If proper controls were in place, the Fed would not be releasing funds wholesale and at preferential rates to entire classes of borrowers. It would be carefully negotiating loans with controls over their use with individual borrowers. We have not seen even an accounting for the Fed’s loans. The Fed refuses to reveal information about the nature of its loans.
The government never controls the uses of its money in a way that is acceptable to taxpayers. Its controls are always weaker than even private sector controls, and private sector controls have many problems as it is. But now that the government is bailing out banks and businesses, the problems get even worse. To the extent that the government attempts to control those who receive its funds, it socializes the economy more than ever. The bigger the bailouts are, either the waste due to lack of control rises steeply, or else, if controls are put in place, the socialization of business with all its inefficiencies rises steeply. The public loses in either case.
We have always had these same issues of control of money and socialization before us. The Medicare program wastes huge amounts of money by its poor insurance structure. This represents a failure in control of how taxpayers’ funds are spent. On the other hand, to the extent that Medicare attempts to control how the funds are spent, it tells hospitals, doctors, and patients what they must do. We encounter the same dilemma as in the bailouts and the Fed loans. We are damned if they do not control, for that creates incentives for fraud, waste, misuse of money, and inefficiencies. But we are damned if they do control, for that brings even greater socialization with all of its attendant evils.
The more money that the government spends on bailouts, the more that it maintains already corrupt and inefficient institutions in place. It provides them with greater incentives to laxity, misuse of funds, and even frauds.
Public works spending will be no different. The housing and construction lobbies are powerful. They find many allies in city, education, and state lobbies. The National Association of Realtors, the National Association of Homebuilders, and the Mortgage Bankers Association are powerful. They are sometimes joined by the National Education Association that fears losses of local property tax revenues. They are joined at times by the National League of Cities, the National Conference of State Legislatures, the Council of State Governments, and the National Association of Counties. Does the unorganized public stand a chance against these organized groups?
Public works spending is public fraud. One only need note that there is just as little accountability of the funds spent as with the Fed’s loans. The politicians intend to deceive the public and misrepresent the benefits and costs of public works projects. Graft and kickbacks are present through campaign contributions and gifts. These are the kinds of factors that signal that public works spending is actually a fraud.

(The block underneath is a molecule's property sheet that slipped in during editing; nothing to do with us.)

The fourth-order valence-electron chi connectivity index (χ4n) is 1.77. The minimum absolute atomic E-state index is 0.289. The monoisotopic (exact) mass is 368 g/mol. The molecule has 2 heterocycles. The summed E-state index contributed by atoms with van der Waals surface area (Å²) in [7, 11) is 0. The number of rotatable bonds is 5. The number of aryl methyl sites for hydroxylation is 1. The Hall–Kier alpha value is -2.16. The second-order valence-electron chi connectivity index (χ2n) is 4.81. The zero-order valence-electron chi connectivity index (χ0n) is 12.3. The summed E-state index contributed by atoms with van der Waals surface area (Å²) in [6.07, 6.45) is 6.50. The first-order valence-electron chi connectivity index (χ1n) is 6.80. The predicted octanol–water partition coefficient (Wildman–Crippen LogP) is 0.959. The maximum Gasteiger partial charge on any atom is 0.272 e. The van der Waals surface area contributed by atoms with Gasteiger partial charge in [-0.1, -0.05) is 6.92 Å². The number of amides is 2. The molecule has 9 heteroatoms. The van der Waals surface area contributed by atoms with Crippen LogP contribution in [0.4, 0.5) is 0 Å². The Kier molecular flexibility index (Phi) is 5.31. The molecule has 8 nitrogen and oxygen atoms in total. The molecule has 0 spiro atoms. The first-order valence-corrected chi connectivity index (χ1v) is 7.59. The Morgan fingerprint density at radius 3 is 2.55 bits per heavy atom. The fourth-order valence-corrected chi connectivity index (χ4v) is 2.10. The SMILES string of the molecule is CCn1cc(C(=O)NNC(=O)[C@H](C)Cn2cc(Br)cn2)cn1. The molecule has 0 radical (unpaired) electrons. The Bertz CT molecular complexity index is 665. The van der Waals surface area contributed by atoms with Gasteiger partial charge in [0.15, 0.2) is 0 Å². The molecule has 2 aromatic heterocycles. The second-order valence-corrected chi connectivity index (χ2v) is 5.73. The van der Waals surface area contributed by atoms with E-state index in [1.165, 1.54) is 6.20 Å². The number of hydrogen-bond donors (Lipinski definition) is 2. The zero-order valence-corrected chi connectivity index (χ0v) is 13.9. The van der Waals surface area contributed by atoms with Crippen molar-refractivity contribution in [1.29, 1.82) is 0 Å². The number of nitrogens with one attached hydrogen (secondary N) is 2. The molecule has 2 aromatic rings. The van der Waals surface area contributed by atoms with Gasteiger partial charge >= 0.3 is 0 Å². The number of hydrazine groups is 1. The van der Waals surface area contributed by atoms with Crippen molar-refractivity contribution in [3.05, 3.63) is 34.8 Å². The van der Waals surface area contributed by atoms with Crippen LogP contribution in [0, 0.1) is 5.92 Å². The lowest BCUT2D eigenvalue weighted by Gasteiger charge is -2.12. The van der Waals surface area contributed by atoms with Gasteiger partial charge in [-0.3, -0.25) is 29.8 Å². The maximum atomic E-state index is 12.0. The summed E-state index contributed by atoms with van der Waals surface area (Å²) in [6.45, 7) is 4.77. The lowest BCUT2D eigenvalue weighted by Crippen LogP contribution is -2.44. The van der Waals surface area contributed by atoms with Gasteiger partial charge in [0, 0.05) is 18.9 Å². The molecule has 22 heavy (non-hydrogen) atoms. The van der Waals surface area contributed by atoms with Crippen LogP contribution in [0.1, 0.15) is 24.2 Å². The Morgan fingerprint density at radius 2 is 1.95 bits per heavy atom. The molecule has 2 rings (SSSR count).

The politicians wave job creation numbers before the press, knowing full well that the process is a fraud. Biden is now claiming how carefully projects will be selected. This is totally unbelievable. It is rhetoric to gain support. The money will be dissipated on bike paths, costly earthquake resistant building improvements, devices to save energy that cost more than they return, increases in Medicaid, modernization of classrooms that do not improve education in the slightest, and all manner of environmental fads. Much of the public knows this, but the government uses its media platform to defuse any dissent while it extols the virtues of its actions. This deception is at the heart of the fraud.
When it comes to government and money, we are between two rocks and a hard place. The government’s uses of forced exactions (taxes) are not controlled by the principals (the taxpayers.) In the next stage, which is when government spends the money, it fails to control the uses. Waste, improvidence, and inefficiency are government hallmarks. Earmarking funds for favored interest groups is standard operating procedure, and that induces these groups to laxity, corruption, misuse of funds, and fraud. But when the government attempts to control its use of funds by controlling the behavior of its recipients, then heavy-handed and inefficient socialism and fascism rear their ugly heads.
The largest frauds in our society are the frauds of government. The largest frauds in our society are the frauds of elected leaders. They constantly betray the public trust, a term that has largely disappeared from their lips. Bailouts, Fed loans, and public works projects spread the poison more widely, inducing even more private sector laxity, inefficiency, kickbacks, payoffs, and corporate and business malfeasance. This will not diminish until those who supply the money control the uses of that money.
Michael S. Rozeff [send him mail] is a retired Professor of Finance living in East Amherst, New York.